FAQ: Code Challenges: Intermediate JavaScript - greetAliens()

Hi there, this is my current code for this challenge:

const greetAliens = (arr) => {
  for (let i = 0; i < arr.length; i++) {
    return `Oh powerful ${arr[i]}, we humans offer our unconditional surrender!`
  };
}

Now, if I use console.log() instead of “return”, the code works. I think I have an idea why, but wanted to make sure. Is it because after a “return” statement, the for loop is terminated and therefore, no more items of the array are checked?

Thanks for your opinion!

exactly, return hands back data to the caller, which signals that the function is done executing, even if the loops need to be broken/interrupted.

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Hey Allenvik

I had the same problem.
The error is that you have forgotten to give the method greetAliens() its parameter bewteen the parentheses.
The reason why its working, its because you used the array variable that is within the globel scope.

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those iterators are not yet a 1st thought. Nice drilling.

I read the responses here, but I could not find an explanation to why my for…of loop wasn’t accepted as a correct answer. It prints the same exact answer. Am I missing something?

const greetAliens = () =>{
  for(word of aliens){
    console.log(`Oh powerful ${word}, we humans offer our unconditional surrender!`);
  }
}

greetAliens(aliens);

Where is the aliens variable from?

from the array in the original problem. I’m sorry for not including it.

const aliens = ["Blorgous", "Glamyx", "Wegord", "SpaceKing"];

const greetAliens = () =>{
  for(word of aliens){
    console.log(`Oh powerful ${word}, we humans offer our unconditional surrender!`);
  }
}
greetAliens(aliens);

Here you go.

you are using a global variable within your function. You should use a parameter, so we can call the function multiple times with different arguments

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Thank you for the assistance. I had to re-read the task to realize that the goal of the code block was to allow us to pass any array not just aliens.

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why is it not passing ?

const greetAliens = (array)=>{

for(let i = 0; i<greetAliens.length; i++){

console.log('Oh powerful' +aliens[i] +'we humans offer our unconditional surrender!');

}

}

greetAliens is the name of the function. The parameter is, array.

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variant1 / for(i = 0; i < array.length; i++):

const greetAliens = (array) => {
  for(i = 0; i < array.length; i++){
    console.log(`Oh powerful ${array[i]}, we humans offer our unconditional surrender!`);
  }
}

variant2 / for…of :

const greetAliens = (array) => {
  for(let ele of array){
    console.log(`Oh powerful ${ele}, we humans offer our unconditional surrender!`);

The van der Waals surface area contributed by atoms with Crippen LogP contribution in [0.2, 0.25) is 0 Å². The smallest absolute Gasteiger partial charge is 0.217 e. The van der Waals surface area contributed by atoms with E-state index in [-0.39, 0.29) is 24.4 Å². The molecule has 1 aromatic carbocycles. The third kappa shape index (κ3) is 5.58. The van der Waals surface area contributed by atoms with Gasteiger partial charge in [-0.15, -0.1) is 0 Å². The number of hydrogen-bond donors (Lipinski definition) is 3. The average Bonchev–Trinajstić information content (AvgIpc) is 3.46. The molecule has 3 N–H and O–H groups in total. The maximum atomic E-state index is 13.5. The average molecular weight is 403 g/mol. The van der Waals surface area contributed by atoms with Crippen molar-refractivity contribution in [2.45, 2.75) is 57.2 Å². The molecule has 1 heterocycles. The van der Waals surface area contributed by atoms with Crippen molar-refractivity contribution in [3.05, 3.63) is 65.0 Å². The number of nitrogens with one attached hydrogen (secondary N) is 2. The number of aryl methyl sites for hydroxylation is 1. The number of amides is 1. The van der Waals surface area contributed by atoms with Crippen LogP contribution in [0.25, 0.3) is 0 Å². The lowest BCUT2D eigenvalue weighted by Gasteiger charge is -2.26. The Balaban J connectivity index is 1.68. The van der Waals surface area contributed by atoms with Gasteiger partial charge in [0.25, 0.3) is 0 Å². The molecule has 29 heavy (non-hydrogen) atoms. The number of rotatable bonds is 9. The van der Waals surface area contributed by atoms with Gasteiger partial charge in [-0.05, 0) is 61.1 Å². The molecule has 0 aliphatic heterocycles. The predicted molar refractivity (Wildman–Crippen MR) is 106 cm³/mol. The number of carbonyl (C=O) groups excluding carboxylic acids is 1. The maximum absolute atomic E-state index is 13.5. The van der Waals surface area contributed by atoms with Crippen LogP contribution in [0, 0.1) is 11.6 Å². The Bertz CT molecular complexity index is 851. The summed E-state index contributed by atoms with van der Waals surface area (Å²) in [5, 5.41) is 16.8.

}
};

I dont understand, why my code is accepted as correct answer? I’ve looked at the solution and the only difference i found was the name of the array “aliens” vs. “arr”, what am I missing here?

// Write your code here: greetAliens = () => { for (let i = 0; i < aliens.length; i++) { console.log("Oh powerful " + aliens[i] + ", we humans offer our unconditional surrender!" ); } }; // When you're ready to test your code, uncomment the below and run: const aliens = ["Blorgous", "Glamyx", "Wegord", "SpaceKing"]; greetAliens(aliens);

So, I know your message is a few months old, but I thought I would add a reply in case someone comes along later with the same confusion.

In your version, the condition is assigned to aliens.length, specifically targeting the aliens array provided in the exercise. It works because that’s the only array we are working with.

However, let’s imagine a scenario where there was a step 2 to the exercise where we needed to create a new array with 2 more aliens and use the same callback function on it. In this case, the loop would still run for the length of the aliens array and log 2 undefined results in the console.

By giving the arrow function a parameter of arr (a shorthand for array) and using it for the conditional and string text, it means that whatever array we callback, whether it’s 1 index or 1000, the loop will adjust to the array’s requests, not only the 4-index length of the original aliens array."

I hope this makes sense.

So this is my code but it seems like it is not passing. To me it feels like a more “simple” or logical way of doing it. Could someone explain why is my code not okay? Thanks!

function greetAliens () { for (const alien of aliens){ console.log(`Oh powerful ${alien}, we humans offer our unconditional surrender!`) } }; const aliens = ["Blorgous", "Glamyx", "Wegord", "SpaceKing"]; greetAliens(aliens);

Does your function have a parameter?
What if the array had been assigned to a variable with a different name than aliens? Would your code still work? Why or why not?

Suppose I do this,

function greetAliens() {
    // Your code here
}

const aliens = ["Blorgous", "Glamyx", "Wegord", "SpaceKing"];
greetAliens(aliens);
// Seems to work

const aliensNicks = ["Blo", "Gla", "Weg", "SpcKg"];
greetAliens(aliensNicks);
// Doesn't seem to work correctly. 
// It still prints out the full names in the greetings instead of the nicknames. 
// Why?

Think about the relation between parameters and arguments.

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Makes a lot of sense, thank you for the helpful answer!

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